Lorenzo Carter is a senior at linebacker who started games for Georgia in all four seasons, playing the majority of his junior and senior seasons. He was a five-star recruit out of high school and Under Armour All-American. After sitting behind future NFL players Leonard Floyd and Jordan Jenkins, Carter became a full-time player in 2016 and led the team in sacks. He elected to stay in school rather than take his chances a potential Day 3 pick. His gamble paid off. Carter was named second-team All-SEC and recorded 61 tackles.
Georgia utilized Carter as a standup edge-defender in a 3-4 scheme, primarily playing on the strong side. He was occasionally asked to play off the ball or in the slot. Carter has very good height with a lean build and long arms with good athletic ability with excellent downhill acceleration, explosion, balance, and average lateral agility and quickness.
|Prospect (Last, First)
|Scout Name (Last, First)
|Height||Weight||40 YD||10 YD||Arm||Hand||Vert||3Cone||SS||Broad||Bench|
|6047||250 lbs.||4.46s||1.56s||34”||10 3/8”||36”||n/a||n/a||1010”||n/a http://gty.im/905491828|
Carter is quick to key to pullers on inside and outside runs and doesn’t bite on misdirection on run plays. He’s patient to diagnose and then accelerate downhill to wreak havoc on zone read plays. He’s quick to diagnose blocking schemes. Carter is a very good point of attack player that utilizes his long arms well with excellent quickness and strength to shock and hold the point both in the B-gap and on the edge. He dominates tight ends at easily disengages to find the ball carrier quickly. He plays with good pad level.
Number seven has the range to defend the full field against outside runs with elite foot speed. He can flow and run down hesitant backs from the backside as well as hold the edge on the move with the ability to shed blocks to quickly blow up screens and outside sweeps.
In limited coverage opportunities, Carter displayed physical two-hand jams to stimy tight ends off the ball with the quickness and body control to mirror in short areas. He has enough route recognition to pass off color and get out and pattern match in the flat.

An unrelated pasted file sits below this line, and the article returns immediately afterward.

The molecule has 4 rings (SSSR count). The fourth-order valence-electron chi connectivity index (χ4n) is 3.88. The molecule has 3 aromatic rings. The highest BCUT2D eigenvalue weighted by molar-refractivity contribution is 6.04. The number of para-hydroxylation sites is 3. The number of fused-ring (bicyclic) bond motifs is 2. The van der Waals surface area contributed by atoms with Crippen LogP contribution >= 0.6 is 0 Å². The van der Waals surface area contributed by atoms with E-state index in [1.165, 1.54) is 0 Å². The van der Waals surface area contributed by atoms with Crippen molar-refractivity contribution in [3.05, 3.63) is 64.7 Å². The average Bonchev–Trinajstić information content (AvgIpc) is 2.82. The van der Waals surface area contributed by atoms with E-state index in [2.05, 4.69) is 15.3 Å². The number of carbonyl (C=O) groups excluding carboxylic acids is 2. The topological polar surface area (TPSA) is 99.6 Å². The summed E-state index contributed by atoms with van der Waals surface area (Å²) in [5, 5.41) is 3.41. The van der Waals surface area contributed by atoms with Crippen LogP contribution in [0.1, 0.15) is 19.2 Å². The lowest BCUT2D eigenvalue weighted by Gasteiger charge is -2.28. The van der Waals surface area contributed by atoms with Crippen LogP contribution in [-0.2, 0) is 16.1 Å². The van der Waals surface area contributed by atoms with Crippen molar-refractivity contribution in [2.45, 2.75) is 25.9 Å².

Carter gets off the ball like he was shot out of a cannon both as a rusher and blitzer. He can clear the hands of heavy-footed tackles on speed alone and flashes the ability to win with shed and swim moves, as well as utilizing subtle shoulder shakes to open the tackle’s hips and widen a lane. He reliably finds the quarterback on 2nd effort sacks late in the down and has a knack for stepping up in late-game situations.
Carter primarily lined up as an edge rusher at Georgia and will have to adjust to life as an off-ball player in the NFL. On play action, he’s slow to diagnose run-pass, which could potentially open gaping windows as a 2nd level defender. Against chop blocks, he can be late from his hands to get tripped out of the play. Carter is an inconsistent tackler. In the open field, he often drops his eyes and will run high into contact. This can lead to some inexcusable ghaffs that he’ll need to clean up.
The linebacker wasn’t asked to drop into coverage frequently, providing limited context for his utility in a league that has seen the job description at the position demands a well-rounded skillset. Carter is slow to diagnose and gain depth in zone coverage, although this could be due to a lack of comfortability with this. In man, he throws his full body into targets at the line and struggles to transition cleanly from press.
As a rusher, Carter doesn’t consistently go in with a clear pass rush plan. He’s not a natural bender and provides little push when he converts to power. He lacks timing when he tries to clog the throwing lane.
The highly-touted Bulldog’s will likely come as an off-ball linebacker. He isn’t the most polished prospect, but I’m bullish on the upside his speed, hand strength, and understanding of leverage lend to. He could be a starting caliber player as a SAM linebacker early in his career where he could use his length to set the edge, be functional against tight ends in coverage, and provide some upside as a pass rusher. He’d be a great target in a trade-down scenario or if he slips to the mid-second round.
Grade: 6.10(Potential Pro Bowler)